I looked the BS-TT up on the Internet. Evidently, the Talking Train was a big deal in the advertising world back then. It utilized a now ancient sound effects device called a Sonovox.
Sonovox uses small loudspeakers attached to the performer's throat. It was used in a number of songs from the 1940s to the 1960s, and is used to create the voice of Casey Junior the train in Dumbo and The Reluctant Dragon, the instruments in Rusty in Orchestraville and the piano in Sparky's Magic Piano. (Check out the Whizzer the Flying Airplane's song here)
A descendant of the Sonovox is Peter Frampton’s beloved Talk Box (remember the talking guitar in Show me the Way?) The Talk Box takes the audio output of an amplified instrument ( ie, an electric guitar), and transforms it via a sort of electronic effects pedal. The unique part is that the sound generated by the pedal travels through a length of plastic tubing that the musician puts in his or her mouth.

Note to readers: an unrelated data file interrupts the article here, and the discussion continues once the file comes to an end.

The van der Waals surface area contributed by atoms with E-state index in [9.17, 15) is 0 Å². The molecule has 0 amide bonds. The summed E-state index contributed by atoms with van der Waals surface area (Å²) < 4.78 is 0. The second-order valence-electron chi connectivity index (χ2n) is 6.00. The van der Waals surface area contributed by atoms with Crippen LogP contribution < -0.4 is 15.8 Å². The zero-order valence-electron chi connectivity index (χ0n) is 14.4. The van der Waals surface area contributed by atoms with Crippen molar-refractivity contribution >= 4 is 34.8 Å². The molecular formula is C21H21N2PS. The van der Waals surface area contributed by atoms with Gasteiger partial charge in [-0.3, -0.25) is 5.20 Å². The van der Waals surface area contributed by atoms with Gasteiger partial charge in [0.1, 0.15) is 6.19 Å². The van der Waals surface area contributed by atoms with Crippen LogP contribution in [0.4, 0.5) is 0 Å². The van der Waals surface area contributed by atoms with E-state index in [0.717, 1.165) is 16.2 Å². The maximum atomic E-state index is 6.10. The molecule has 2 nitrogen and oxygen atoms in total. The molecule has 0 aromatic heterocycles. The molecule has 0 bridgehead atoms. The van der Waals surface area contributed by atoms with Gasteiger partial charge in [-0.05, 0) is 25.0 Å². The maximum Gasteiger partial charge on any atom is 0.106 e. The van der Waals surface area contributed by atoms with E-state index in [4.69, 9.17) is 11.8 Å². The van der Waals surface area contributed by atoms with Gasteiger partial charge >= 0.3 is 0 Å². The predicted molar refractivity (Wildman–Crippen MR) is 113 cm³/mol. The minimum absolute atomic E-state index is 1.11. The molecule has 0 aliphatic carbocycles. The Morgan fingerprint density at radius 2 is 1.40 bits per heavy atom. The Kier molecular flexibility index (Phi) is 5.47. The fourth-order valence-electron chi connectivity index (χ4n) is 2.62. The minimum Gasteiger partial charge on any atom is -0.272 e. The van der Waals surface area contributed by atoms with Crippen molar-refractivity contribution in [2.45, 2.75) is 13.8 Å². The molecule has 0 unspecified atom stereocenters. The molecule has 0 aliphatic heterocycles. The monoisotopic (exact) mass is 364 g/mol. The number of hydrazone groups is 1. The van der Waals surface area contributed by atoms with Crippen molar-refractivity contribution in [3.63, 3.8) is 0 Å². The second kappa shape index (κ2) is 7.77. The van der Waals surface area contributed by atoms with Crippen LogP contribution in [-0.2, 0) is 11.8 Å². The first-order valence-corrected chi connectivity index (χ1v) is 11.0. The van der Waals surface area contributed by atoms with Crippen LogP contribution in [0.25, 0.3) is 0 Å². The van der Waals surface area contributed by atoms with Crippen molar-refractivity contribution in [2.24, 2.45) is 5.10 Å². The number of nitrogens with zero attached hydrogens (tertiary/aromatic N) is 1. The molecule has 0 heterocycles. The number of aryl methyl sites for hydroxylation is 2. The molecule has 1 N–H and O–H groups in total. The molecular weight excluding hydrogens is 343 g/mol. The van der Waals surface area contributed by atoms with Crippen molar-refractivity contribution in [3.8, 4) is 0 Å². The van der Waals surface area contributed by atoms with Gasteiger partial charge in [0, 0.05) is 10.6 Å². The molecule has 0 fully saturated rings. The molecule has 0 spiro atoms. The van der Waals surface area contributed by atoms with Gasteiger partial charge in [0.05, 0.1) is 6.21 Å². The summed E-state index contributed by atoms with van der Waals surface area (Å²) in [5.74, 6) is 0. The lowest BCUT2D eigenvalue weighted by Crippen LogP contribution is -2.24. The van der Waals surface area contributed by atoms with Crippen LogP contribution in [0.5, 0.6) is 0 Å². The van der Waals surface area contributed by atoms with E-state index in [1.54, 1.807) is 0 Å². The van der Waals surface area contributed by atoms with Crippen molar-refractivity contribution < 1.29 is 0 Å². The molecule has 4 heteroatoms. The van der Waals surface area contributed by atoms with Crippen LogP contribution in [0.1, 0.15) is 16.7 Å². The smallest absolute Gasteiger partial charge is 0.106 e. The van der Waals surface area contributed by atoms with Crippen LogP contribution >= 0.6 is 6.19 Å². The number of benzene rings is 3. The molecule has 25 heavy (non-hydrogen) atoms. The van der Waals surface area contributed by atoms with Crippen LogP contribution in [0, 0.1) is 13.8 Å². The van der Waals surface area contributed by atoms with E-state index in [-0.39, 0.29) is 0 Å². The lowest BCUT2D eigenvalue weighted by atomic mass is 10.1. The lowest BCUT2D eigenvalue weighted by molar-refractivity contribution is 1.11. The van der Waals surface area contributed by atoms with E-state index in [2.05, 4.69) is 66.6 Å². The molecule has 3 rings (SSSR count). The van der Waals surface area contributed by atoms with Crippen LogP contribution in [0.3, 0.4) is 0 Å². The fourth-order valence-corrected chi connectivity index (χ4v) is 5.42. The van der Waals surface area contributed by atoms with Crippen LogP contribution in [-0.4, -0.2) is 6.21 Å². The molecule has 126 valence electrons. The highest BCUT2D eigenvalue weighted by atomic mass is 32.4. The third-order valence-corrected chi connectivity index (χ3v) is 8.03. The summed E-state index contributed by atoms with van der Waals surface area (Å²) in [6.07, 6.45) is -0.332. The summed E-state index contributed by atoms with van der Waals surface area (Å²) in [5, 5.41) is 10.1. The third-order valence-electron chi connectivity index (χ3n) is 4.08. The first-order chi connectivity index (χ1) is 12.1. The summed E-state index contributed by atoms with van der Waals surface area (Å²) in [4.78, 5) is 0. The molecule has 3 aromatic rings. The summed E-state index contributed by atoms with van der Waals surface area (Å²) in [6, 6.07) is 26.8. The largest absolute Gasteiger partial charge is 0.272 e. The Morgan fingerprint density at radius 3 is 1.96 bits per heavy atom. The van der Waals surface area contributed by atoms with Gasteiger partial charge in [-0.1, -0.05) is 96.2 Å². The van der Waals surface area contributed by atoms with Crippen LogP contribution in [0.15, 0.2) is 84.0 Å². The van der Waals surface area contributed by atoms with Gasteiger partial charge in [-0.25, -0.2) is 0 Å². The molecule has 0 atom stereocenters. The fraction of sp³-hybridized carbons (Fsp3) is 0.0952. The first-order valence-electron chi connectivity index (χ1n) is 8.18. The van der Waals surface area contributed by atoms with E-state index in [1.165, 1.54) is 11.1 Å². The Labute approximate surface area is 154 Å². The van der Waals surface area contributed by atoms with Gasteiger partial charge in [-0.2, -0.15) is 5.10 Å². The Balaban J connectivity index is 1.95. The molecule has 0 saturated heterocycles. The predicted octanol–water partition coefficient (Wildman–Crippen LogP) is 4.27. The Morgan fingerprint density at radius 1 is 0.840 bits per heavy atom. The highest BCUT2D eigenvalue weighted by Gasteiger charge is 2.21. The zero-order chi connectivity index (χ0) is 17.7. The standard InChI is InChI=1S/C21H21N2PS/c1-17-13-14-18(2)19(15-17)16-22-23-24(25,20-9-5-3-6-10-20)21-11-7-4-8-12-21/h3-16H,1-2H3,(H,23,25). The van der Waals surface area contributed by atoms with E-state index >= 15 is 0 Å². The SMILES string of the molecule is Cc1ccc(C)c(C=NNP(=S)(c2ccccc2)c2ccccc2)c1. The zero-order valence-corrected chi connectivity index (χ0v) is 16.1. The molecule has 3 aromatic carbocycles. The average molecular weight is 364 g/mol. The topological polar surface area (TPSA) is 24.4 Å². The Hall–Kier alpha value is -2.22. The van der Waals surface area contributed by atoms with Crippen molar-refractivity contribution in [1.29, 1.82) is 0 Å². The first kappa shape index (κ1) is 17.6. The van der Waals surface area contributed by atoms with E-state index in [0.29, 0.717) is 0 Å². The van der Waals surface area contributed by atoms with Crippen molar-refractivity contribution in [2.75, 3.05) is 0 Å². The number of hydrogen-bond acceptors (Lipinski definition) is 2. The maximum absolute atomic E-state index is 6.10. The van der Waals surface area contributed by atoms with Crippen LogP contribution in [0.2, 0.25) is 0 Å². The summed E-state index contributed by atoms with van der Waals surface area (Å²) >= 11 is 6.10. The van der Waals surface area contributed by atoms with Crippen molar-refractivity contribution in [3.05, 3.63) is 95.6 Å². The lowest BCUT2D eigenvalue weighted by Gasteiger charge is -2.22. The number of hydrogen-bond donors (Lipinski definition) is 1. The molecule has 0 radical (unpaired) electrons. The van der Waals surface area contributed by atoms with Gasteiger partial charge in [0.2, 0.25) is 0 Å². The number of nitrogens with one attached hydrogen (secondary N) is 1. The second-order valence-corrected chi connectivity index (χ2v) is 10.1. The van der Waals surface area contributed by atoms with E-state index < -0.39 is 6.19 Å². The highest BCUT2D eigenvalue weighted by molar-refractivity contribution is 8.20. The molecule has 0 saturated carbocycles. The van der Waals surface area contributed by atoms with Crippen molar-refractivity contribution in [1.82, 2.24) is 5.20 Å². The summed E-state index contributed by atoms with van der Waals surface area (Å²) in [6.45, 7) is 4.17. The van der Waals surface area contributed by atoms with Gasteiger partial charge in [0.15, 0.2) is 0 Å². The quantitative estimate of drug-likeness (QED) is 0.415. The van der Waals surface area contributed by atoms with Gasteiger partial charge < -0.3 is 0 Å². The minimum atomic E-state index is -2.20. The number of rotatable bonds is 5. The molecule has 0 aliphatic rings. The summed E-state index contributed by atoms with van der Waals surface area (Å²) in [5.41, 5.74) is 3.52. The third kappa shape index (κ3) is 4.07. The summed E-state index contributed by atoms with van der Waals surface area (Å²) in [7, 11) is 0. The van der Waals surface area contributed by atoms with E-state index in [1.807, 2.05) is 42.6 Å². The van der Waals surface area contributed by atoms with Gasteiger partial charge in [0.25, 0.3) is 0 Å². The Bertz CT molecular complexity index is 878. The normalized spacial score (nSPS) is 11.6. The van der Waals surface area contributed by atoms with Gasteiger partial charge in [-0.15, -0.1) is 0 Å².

The Talk Box differs from Sonvox in that (from wikipedia) “As notes are generated by the guitar or other instrument, sound moves through the plastic tubing into the musician's mouth, where it is modulated by the movement of the lips as the player silently mouths words. The resulting sound, which is further amplified by a microphone, combines the melodic quality of an instrument with the information of speech: a talking instrument.”
Has anybody made similar speech effects gizmos? If so, please post details on the Makezine blog